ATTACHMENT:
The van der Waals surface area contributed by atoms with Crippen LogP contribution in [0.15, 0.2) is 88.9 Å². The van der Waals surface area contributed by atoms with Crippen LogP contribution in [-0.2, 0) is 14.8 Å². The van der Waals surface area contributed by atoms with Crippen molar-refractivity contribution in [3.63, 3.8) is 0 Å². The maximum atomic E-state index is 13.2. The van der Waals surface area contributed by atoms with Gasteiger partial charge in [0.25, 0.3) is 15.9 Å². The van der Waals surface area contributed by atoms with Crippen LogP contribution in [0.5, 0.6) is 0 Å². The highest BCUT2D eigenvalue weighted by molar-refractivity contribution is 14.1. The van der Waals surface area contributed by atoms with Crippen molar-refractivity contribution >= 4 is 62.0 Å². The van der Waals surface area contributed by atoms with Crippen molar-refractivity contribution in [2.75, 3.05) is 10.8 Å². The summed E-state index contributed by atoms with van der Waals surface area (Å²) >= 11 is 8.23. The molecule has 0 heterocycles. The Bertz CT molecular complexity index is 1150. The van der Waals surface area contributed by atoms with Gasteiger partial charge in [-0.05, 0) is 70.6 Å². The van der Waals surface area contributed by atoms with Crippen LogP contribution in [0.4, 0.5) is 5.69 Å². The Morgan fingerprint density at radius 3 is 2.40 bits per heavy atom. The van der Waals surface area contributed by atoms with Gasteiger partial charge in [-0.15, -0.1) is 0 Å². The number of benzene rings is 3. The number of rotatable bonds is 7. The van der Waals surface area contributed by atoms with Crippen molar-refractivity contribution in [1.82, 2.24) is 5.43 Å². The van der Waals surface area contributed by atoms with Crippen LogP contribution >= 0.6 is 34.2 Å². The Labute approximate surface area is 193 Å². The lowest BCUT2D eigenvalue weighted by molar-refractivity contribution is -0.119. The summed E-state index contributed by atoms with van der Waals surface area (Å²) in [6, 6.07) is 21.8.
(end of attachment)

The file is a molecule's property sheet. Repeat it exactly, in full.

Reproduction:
The van der Waals surface area contributed by atoms with Crippen LogP contribution in [0.15, 0.2) is 88.9 Å². The van der Waals surface area contributed by atoms with Crippen LogP contribution in [-0.2, 0) is 14.8 Å². The van der Waals surface area contributed by atoms with Crippen molar-refractivity contribution in [3.63, 3.8) is 0 Å². The maximum atomic E-state index is 13.2. The van der Waals surface area contributed by atoms with Gasteiger partial charge in [0.25, 0.3) is 15.9 Å². The van der Waals surface area contributed by atoms with Crippen LogP contribution in [0.5, 0.6) is 0 Å². The highest BCUT2D eigenvalue weighted by molar-refractivity contribution is 14.1. The van der Waals surface area contributed by atoms with Crippen molar-refractivity contribution >= 4 is 62.0 Å². The van der Waals surface area contributed by atoms with Crippen molar-refractivity contribution in [2.75, 3.05) is 10.8 Å². The summed E-state index contributed by atoms with van der Waals surface area (Å²) >= 11 is 8.23. The molecule has 0 heterocycles. The Bertz CT molecular complexity index is 1150. The van der Waals surface area contributed by atoms with Gasteiger partial charge in [-0.05, 0) is 70.6 Å². The van der Waals surface area contributed by atoms with Crippen LogP contribution in [0.4, 0.5) is 5.69 Å². The Morgan fingerprint density at radius 3 is 2.40 bits per heavy atom. The van der Waals surface area contributed by atoms with Gasteiger partial charge in [-0.15, -0.1) is 0 Å². The number of benzene rings is 3. The number of rotatable bonds is 7. The van der Waals surface area contributed by atoms with Crippen molar-refractivity contribution in [1.82, 2.24) is 5.43 Å². The van der Waals surface area contributed by atoms with Crippen LogP contribution >= 0.6 is 34.2 Å². The Labute approximate surface area is 193 Å². The lowest BCUT2D eigenvalue weighted by molar-refractivity contribution is -0.119. The summed E-state index contributed by atoms with van der Waals surface area (Å²) in [6, 6.07) is 21.8.